Engine set to go

The foundations of German engine manufacturer BU Bücker & Essing can be traced back to 1963 when an automobile engine reconditioning company by the name of Motoren Bücker & Essing was established in Lingen. Led by Josef Bücker and Herrmann Essing, the company gradually established a nationwide service network throughout Germany both by setting up local subsidiaries as well as acquiring existing businesses. In concert with its geographic spread the company graduated into the manufacture of turbochargers and other engine components, paving the way for its first international branch in 2002, BU Austria, which focused on turbochargers and remanufacture. Accelerated growth led to a restructure of the company, spinning off the turbocharger business and leaving Motoren Bücker & Essing to become BU Bücker & Essing in 2007 with a sharp focus on the engines for land and marine vehicles.

Today the company is a leading light in engine and machining technology, sought after by clients that understand its knowledge and skill in the business are second to none. One of the Bücker & Essing’s foremost capabilities is the remanufacturing of components, in which it has achieved worldwide recognition with clients of its centre round grinding as widely spread as Lithuania, China, Sri Lanka and beyond. Also on offer is a flexible 24-hour mobile machining workshop, tool and gear truck that services well-known OE customers on-site and worldwide. It is able to drill bearing channels, replace top and bottom counter bores, remanufacture water overflows and tappet borings, arrange bushing seats and even carry out mobile erosion work.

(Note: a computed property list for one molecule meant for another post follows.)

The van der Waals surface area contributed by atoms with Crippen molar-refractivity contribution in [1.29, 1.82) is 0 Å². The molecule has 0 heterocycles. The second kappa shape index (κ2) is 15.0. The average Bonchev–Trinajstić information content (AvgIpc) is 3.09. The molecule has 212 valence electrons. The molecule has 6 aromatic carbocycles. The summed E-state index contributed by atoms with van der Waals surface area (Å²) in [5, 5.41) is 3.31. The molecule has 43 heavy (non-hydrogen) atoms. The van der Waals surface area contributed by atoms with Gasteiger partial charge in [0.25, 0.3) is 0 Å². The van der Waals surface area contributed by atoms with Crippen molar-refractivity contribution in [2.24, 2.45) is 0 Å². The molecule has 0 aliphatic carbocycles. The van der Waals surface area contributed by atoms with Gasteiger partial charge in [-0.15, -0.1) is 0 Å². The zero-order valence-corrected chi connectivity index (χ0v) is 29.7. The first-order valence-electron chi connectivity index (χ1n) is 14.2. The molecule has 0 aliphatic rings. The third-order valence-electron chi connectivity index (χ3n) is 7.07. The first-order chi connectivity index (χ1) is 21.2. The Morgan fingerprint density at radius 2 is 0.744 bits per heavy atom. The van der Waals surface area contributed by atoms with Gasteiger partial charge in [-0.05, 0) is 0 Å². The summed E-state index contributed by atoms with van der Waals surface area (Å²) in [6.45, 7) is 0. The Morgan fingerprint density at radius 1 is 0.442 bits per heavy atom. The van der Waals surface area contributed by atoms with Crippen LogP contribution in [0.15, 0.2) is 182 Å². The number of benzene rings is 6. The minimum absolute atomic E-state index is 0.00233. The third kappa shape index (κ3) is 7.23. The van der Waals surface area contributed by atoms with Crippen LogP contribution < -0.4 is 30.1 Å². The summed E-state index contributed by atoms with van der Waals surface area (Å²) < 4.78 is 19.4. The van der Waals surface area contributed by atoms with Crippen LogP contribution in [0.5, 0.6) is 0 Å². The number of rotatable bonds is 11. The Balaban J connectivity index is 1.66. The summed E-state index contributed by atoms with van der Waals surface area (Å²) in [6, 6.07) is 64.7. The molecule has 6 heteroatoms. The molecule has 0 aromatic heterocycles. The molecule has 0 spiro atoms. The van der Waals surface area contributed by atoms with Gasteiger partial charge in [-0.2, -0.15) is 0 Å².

Bücker & Essing also undertakes re-engineering projects too, which for example offer clients components for engines no longer supported by the OEM. Last year the company began an even more grand research project to re-engineer entire units, transforming truck and stationary engines into low cost and environmentally friendly engines for use by inland waterway vessels. Using 520,000 euros of funding from Germany’s Federal Ministry of Economics and Technology, the 18-month R&D project began in May 2010 with the goal of creating main and secondary ship engines running on liquefied petroleum gas (LPG), a fuel otherwise currently unavailable to marine vessels. Tests have shown that LPG engines have much lower emissions than similar diesel counterparts.

The 11,000 inland navigators throughout Europe today are powered primarily by diesel but both the rising cost and environmental footprint of this fuel has encouraged ship operators to look at other solutions. However, due to the relatively small stature of the sector, investment into developing special engines is difficult to justify so in conjunction with the University of Bayreuth and its close ties to the Fraunhofer Institute, Bücker & Essing took it upon itself to create this financially viable alternative. With a vast supply of second hand truck and stationary engines available throughout Germany and Europe, there are plenty of opportunities for the thousands of river and lake vessels on the continent.